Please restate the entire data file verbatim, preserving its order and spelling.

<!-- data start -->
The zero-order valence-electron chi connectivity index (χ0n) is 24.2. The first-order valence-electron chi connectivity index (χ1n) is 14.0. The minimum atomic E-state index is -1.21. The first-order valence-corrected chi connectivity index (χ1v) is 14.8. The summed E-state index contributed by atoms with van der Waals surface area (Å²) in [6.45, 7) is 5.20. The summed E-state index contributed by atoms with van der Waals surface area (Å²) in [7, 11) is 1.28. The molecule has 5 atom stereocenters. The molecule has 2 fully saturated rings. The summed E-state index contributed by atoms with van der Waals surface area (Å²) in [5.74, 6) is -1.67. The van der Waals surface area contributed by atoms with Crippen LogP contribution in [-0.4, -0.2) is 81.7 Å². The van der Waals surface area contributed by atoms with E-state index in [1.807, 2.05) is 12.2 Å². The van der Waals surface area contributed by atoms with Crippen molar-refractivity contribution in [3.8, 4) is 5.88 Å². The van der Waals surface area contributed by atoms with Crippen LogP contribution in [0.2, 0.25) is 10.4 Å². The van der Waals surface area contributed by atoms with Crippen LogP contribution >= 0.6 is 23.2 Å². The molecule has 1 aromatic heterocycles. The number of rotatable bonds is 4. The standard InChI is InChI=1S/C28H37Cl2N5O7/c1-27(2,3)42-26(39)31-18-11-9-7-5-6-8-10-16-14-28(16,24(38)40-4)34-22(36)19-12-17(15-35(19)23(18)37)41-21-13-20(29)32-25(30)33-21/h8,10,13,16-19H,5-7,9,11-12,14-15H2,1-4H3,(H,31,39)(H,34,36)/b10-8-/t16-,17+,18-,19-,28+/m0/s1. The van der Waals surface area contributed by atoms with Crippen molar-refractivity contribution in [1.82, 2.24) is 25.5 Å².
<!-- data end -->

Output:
The zero-order valence-electron chi connectivity index (χ0n) is 24.2. The first-order valence-electron chi connectivity index (χ1n) is 14.0. The minimum atomic E-state index is -1.21. The first-order valence-corrected chi connectivity index (χ1v) is 14.8. The summed E-state index contributed by atoms with van der Waals surface area (Å²) in [6.45, 7) is 5.20. The summed E-state index contributed by atoms with van der Waals surface area (Å²) in [7, 11) is 1.28. The molecule has 5 atom stereocenters. The molecule has 2 fully saturated rings. The summed E-state index contributed by atoms with van der Waals surface area (Å²) in [5.74, 6) is -1.67. The van der Waals surface area contributed by atoms with Crippen LogP contribution in [-0.4, -0.2) is 81.7 Å². The van der Waals surface area contributed by atoms with E-state index in [1.807, 2.05) is 12.2 Å². The van der Waals surface area contributed by atoms with Crippen molar-refractivity contribution in [3.8, 4) is 5.88 Å². The van der Waals surface area contributed by atoms with Crippen LogP contribution in [0.2, 0.25) is 10.4 Å². The van der Waals surface area contributed by atoms with Crippen LogP contribution >= 0.6 is 23.2 Å². The molecule has 1 aromatic heterocycles. The number of rotatable bonds is 4. The standard InChI is InChI=1S/C28H37Cl2N5O7/c1-27(2,3)42-26(39)31-18-11-9-7-5-6-8-10-16-14-28(16,24(38)40-4)34-22(36)19-12-17(15-35(19)23(18)37)41-21-13-20(29)32-25(30)33-21/h8,10,13,16-19H,5-7,9,11-12,14-15H2,1-4H3,(H,31,39)(H,34,36)/b10-8-/t16-,17+,18-,19-,28+/m0/s1. The van der Waals surface area contributed by atoms with Crippen molar-refractivity contribution in [1.82, 2.24) is 25.5 Å².